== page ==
Large-scale conference changes in NCAA men’s hockey are typically met with a large amount of hand-wringing.
So it went this offseason when seven members of the Western Collegiate Hockey Association stunned the league office by filing notice to leave after the 2020-21 season.
Those schools — Bemidji State, Bowling Green, Ferris State, Lake Superior State, Michigan Tech, Minnesota State and Northern Michigan — are looking to form a league of their own, apparently free of the current league structure and the three other WCHA teams.
The geography of the teams left out did not go unnoticed. Alaska, Alaska Anchorage and Alabama Huntsville are among the most remote outposts for Division I college hockey.
The announcement left questions to be answered over the coming months:
Will the three outsiders continue to be viable college hockey programs? Alabama Huntsville has plans for a new arena, but higher education financial woes in Alaska are forcing those schools to go the other way and return games to smaller, on-campus facilities. Funding for the Seawolves and Nanooks is best described as tenuous.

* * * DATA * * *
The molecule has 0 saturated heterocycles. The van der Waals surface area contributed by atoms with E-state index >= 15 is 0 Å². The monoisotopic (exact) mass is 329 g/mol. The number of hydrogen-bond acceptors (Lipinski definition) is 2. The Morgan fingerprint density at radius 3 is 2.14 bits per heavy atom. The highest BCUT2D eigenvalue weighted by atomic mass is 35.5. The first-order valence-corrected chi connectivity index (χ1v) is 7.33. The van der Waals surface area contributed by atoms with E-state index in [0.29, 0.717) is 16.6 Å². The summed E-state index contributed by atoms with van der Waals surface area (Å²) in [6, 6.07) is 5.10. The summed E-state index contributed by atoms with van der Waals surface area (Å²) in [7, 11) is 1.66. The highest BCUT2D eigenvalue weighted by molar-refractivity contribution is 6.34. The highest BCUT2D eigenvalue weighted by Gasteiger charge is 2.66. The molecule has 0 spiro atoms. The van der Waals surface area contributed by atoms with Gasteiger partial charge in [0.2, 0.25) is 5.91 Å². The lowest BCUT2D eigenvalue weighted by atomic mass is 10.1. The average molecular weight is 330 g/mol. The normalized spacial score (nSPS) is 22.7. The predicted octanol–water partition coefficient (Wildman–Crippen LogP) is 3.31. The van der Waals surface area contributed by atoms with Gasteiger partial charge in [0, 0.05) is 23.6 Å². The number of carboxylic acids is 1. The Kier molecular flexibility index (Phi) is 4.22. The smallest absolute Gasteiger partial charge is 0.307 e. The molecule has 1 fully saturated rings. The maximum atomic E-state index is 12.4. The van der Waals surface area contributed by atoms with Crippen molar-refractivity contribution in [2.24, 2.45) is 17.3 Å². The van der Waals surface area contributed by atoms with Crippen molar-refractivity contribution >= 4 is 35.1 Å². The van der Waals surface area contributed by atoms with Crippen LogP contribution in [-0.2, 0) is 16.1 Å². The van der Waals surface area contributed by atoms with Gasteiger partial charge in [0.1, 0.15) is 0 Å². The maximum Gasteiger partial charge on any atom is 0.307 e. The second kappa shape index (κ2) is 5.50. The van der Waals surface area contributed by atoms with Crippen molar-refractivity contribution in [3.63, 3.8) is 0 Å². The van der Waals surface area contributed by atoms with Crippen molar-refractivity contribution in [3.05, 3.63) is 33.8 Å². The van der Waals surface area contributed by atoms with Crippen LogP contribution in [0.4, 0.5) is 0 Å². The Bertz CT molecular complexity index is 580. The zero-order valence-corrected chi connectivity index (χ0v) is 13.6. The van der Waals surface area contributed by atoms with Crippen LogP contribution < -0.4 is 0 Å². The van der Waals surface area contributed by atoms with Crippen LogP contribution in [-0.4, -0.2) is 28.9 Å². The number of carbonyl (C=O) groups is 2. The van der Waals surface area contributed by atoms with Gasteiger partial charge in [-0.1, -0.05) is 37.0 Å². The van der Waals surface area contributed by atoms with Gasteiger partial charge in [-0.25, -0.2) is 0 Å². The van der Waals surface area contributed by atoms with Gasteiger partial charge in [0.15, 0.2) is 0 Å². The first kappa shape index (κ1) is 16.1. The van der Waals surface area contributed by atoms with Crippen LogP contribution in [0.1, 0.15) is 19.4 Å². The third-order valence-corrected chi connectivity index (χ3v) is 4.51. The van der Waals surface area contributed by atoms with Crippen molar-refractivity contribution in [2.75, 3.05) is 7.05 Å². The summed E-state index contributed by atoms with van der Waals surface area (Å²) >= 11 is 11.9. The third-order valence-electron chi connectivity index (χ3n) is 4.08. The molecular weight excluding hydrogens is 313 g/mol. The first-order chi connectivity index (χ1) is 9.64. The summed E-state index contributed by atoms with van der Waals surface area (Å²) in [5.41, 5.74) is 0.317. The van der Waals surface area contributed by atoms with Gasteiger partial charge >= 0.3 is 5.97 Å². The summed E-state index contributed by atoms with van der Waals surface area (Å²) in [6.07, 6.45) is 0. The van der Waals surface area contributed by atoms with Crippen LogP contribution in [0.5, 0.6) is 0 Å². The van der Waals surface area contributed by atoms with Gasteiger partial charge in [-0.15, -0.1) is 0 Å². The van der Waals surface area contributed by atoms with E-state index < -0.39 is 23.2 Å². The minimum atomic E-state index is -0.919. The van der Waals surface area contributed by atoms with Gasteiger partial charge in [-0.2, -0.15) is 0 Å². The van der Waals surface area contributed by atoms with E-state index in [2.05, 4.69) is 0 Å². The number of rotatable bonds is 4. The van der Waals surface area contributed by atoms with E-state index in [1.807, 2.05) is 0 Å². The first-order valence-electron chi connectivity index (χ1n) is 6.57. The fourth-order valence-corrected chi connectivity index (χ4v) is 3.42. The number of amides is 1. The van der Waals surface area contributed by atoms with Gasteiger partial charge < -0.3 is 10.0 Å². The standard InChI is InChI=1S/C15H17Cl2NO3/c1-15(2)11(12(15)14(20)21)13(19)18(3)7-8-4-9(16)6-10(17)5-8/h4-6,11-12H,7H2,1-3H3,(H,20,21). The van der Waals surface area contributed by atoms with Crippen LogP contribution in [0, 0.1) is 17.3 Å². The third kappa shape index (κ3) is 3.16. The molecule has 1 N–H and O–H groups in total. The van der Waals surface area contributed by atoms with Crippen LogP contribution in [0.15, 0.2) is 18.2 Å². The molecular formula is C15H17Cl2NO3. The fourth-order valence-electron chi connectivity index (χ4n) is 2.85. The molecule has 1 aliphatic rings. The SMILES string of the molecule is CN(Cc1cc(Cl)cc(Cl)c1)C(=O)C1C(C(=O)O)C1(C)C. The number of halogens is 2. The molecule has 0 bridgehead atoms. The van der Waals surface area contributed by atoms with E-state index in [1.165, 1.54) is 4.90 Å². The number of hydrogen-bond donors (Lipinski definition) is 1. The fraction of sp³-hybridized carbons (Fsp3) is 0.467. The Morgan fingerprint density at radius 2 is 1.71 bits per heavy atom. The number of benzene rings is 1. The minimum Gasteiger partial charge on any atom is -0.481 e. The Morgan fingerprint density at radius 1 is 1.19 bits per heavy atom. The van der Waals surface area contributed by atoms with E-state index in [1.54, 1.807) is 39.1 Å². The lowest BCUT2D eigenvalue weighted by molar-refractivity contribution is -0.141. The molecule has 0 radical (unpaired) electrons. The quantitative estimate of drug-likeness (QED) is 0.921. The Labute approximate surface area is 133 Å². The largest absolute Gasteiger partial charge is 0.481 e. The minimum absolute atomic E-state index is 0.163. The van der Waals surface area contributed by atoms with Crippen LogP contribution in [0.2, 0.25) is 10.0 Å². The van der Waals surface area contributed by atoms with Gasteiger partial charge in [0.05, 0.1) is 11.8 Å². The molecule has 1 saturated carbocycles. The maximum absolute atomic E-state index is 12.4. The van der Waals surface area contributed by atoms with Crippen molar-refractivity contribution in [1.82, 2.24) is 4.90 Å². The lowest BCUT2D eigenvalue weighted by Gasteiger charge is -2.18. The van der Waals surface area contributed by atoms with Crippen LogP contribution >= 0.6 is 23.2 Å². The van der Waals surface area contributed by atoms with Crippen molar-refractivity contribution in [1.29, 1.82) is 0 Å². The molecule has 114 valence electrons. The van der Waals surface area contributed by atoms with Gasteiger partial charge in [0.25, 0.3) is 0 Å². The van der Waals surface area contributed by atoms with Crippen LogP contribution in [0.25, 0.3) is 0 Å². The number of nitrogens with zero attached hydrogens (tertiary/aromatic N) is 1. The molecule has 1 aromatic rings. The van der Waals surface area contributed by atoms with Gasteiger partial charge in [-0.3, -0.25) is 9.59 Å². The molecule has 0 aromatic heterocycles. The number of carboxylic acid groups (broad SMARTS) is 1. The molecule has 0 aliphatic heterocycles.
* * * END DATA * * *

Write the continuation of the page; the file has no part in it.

How far will the dominoes fall in this cycle of conference changes? In 2013, the addition of the Big Ten Conference and the National Collegiate Hockey Conference ended the Central Collegiate Hockey Association and impacted 21 teams. Opening the books again could prompt other schools to want to shift for geographical or competitive reasons.
As the 2019-20 season begins, there’s uncertainty at the conference level across the country. Hockey East is looking for a successor to commissioner Joe Bertagna, whose contract isn’t being extended after this season. The Big Ten is waiting on word from Illinois about the potential for being its eighth team.
Here are five other items to keep an eye on around NCAA men’s hockey this season: